It used to be the case that Intel-based Chromebooks lagged behind this, but that gap is closing. Indeed, we used a Hewlett Packard Chromebook 14 to write this piece, which relies on a Haswell Celeron chip, and its battery life was simply stunning for an Intel machine - 9.5 hours is quoted, and it was very strange to watch the battery life indicator barely change across hours of use.

Modest Specifications

Chromebooks are modest elsewhere within the typical specification list: two or four gigabytes of RAM are average, and 8GB or 16GB solid-state disks. The BIOS is non-standard and built to run Chrome OS, as well as recover the system in the event of a disaster.

But you're not supposed to be looking at specification lists. That's old-world thinking. If you worry that the hard disk is too small, then you've missed the point. No software installations there, and the intention is that you'll store your stuff in the 100GB of Google Drive space that comes free with all Chromebooks (although only for two years). If you want music or movies, you're supposed to stream them via the Google Play Music or Movies & TV stores.
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And that leads us directly to the biggest shock Chromebooks present for the unwary PC user. Chromebooks expect to be online all the time. Some apps will just about work without an internet connection, such as Google Drive and Gmail, but only if you install the offline access browser extensions, just as you would in ordinary Chrome. Additionally, rudimentary offline viewing software is built into Chrome OS so you can view pictures and movies stored on the disk and listen to music. You can even view/edit docs when offline in a very basic way via the built-in Quick Office plug-in. But most apps simply aren't designed to work if you don't have an internet connection.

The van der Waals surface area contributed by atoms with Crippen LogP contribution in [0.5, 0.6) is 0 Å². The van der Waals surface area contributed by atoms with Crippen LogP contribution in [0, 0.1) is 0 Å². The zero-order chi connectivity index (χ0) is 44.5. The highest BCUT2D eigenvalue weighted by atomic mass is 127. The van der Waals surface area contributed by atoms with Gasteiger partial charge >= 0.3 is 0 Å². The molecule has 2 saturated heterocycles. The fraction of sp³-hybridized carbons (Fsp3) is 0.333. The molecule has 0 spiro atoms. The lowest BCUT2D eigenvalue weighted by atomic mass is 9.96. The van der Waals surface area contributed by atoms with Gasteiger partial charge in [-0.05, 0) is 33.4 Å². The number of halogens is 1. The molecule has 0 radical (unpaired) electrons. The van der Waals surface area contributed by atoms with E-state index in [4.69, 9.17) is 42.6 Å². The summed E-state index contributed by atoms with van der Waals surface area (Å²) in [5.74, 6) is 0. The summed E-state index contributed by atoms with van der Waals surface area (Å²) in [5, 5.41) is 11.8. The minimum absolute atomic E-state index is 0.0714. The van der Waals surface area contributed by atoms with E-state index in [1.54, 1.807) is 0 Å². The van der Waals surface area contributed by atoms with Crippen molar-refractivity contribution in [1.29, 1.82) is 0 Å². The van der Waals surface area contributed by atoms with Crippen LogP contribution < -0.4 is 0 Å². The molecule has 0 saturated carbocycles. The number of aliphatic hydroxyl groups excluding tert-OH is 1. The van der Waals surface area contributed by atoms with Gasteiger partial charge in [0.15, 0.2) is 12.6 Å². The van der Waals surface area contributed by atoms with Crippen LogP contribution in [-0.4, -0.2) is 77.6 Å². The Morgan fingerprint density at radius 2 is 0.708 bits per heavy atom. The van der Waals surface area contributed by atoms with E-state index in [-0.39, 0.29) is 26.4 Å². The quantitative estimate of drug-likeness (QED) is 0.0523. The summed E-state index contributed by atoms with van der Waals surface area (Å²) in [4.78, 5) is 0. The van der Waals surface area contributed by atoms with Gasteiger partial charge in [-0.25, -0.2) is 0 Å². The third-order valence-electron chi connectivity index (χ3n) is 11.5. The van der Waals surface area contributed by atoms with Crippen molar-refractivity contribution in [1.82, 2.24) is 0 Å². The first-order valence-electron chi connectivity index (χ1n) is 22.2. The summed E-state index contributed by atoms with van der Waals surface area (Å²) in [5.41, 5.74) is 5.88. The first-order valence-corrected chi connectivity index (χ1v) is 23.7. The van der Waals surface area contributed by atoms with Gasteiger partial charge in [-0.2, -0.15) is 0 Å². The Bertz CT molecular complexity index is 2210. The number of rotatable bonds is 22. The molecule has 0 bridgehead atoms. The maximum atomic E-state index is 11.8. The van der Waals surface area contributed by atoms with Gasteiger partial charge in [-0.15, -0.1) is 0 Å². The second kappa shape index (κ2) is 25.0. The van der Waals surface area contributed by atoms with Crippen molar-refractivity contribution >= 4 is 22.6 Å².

The requirement to be always online is fine if you're at your home or (perhaps) workplace, but you'll have to make sure the cafe you're in has Wi-Fi, and working on a train will require tethering to a mobile phone for the whole journey (good luck keeping a consistent strong signal !).

It's worth reiterating that when you click to install most apps, you're not installing anything other than a link to the app website, where it runs as a web service. A good example is the Plants vs Zombie game. Once installed, clicking the app on the apps menu bounces you to the website where the game runs via the Adobe Flash plug-in. That same site is accessible from any computer, anywhere.

Some apps depend on installing a few bits of code or materials in the storage area. One game I installed added around 300MB of data, for example, and some apps rely on browser extensions that must be installed. But it's no longer supposed to matter what's stored where. Who cares where the apps run? All that matters in the world of Chromebooks is being able to do stuff.


Getting Started with Chrome OS
First boot of a Chromebook will prompt you for your Wi-Fi password. You've no choice here; either you configure a connection or you've just bought an expensive digital picture frame that only ever shows a single wallpaper image.

Next, you'll be prompted for your Google username and password, and offered the chance to set up an account if shock horror! You don't have one. If you have a basic Gmail or Picasa account, then the same login details can be used (and a notable aspect of using a Chromebook is that there's no requirement to 'upgrade' to Google+). This stage is skippable by selecting the guest browsing option, but this merely turns the Chromebook temporarily into an internet kiosk. You can browse, but all data is wiped when the machine is rebooted. You won't be able to install apps either. (Usefully the same guest account is available at boot time even after an account has been configured.)

Once the Chromebook is up and running, 'apps' are started by tapping the menu button at the bottom left of the screen or on buttons pinned to the 'shelf (i.e. taskbar). These either spawn a new tab in Chrome or spawn an independent window sans any window decorations.

The touch pad uses gestures for scrolling - bunch two fingers together and drag up and down or left and right. Right-clicking is achieved by tapping two fingers on the touchpad, while dragging an item is achieved by clicking a file with a single tap, then dragging a second finger on the touchpad so that the item moves to where you want it to go. You can move back and forth within the browser history by quickly swiping left and right with two fingers.